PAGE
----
Set in 1910, the Davenports tells the story of a wealthy Black family and the women involved with them. There are the Davenport sisters, Olivia and Helen, who have very different goals for their futures. Amy-Rose is their childhood best friend turned maid, who dreams of owning her own business and is secretly in love with Olivia and Helen’s brother, John. And then there’s Ruby, Olivia’s best friend, who wants to marry John as well. The drama is off-the-charts good. And the story explores a little-known period of American history with excellent world-building. It’s also based on the real-life story of C.R. Patterson and his family.
Queen Bee by Amalie Howard
This book markets itself as Bridgerton for teenagers, and it delivers! Set in Regency England, Lady Ela returns to London in the disguise of a mysterious heiress in order to get revenge on a friend who betrayed her. She didn’t plan on falling for a handsome Marquess, who now doesn’t even know her real name. And soon, Ela isn’t even sure if revenge will feel as good as she imagined. Set against a truly diverse backdrop, this Regency romp will delight fans of historical romance and intrigue.
Into the Bright Open by Cherie Dimaline
This Secret Garden retelling leans hard into gothic themes. When Mary’s parents die, the 15-year-old must move to her uncle’s mysterious estate in Toronto. There, Mary finds a domineering stepmother, a chronically ill cousin kept in the attic, and a locked-up garden. With the help of Sophie, a local Indigenous girl, Mary starts digging into family secrets and trying to make a plan to free her cousin from the attic. But disobeying her stepmother’s rules comes with the risk of being sent away from her new home to boarding school.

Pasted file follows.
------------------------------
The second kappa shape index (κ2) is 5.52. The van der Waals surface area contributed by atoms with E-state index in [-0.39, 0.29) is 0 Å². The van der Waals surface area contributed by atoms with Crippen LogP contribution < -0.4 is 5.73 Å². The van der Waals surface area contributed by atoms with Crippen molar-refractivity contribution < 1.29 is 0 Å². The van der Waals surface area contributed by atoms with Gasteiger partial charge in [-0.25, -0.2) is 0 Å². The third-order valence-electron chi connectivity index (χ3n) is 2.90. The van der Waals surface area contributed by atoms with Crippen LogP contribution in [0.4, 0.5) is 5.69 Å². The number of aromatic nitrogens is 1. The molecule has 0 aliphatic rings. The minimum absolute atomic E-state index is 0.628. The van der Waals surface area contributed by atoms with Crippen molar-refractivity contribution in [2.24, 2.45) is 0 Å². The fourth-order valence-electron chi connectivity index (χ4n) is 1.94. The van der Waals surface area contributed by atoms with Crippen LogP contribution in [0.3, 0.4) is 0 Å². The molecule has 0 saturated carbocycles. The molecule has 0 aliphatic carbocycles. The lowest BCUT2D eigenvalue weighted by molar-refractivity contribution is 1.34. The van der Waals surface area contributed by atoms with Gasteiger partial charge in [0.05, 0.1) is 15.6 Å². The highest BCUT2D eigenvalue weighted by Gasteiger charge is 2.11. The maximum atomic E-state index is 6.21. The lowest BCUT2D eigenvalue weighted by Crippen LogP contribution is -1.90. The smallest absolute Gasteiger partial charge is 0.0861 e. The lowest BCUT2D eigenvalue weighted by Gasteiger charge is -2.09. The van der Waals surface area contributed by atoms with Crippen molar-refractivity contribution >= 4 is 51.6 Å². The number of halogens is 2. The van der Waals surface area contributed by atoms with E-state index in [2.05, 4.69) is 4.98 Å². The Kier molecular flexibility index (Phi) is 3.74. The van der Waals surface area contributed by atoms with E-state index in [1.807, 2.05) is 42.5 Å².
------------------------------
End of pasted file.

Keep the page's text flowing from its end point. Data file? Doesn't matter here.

Phoebe’s Diary by Phoebe Wahl
With beautiful illustrations, Phoebe Wahl based this graphic novel on her actual teenage diaries from 2006. She has crushes on multiple boys, thinks about her body a lot, and must deal with a revolving merry-go-round of friend drama. Most of all, she just wants to know who she is and find where she belongs (along with a strong desire for a pair of skinny jeans). This story is told with humor and deep emotion that the Y2K era intrigued teens of today will certainly relate to.
The Infinity Particle by Wendy Xu
Clementine gets her dream job when she moves from Earth to Mars and begins working in a famous artificial intelligence lab. She partners up with Kye, an AI humanoid who is more independent and human-like than she’s ever seen before. The chemistry between them grows, and Clementine begins to question all her former beliefs about AI. If Kye can have very real feelings, should he be able to have more autonomy over his life? This look into the future is both romantic, thrilling, and deeply thought-provoking.
I hope you find a new favorite read on this list! If you want to look for more YA books, check out this list of back-to-school books for teenagers or one of the many other young adult articles written on Book Riot.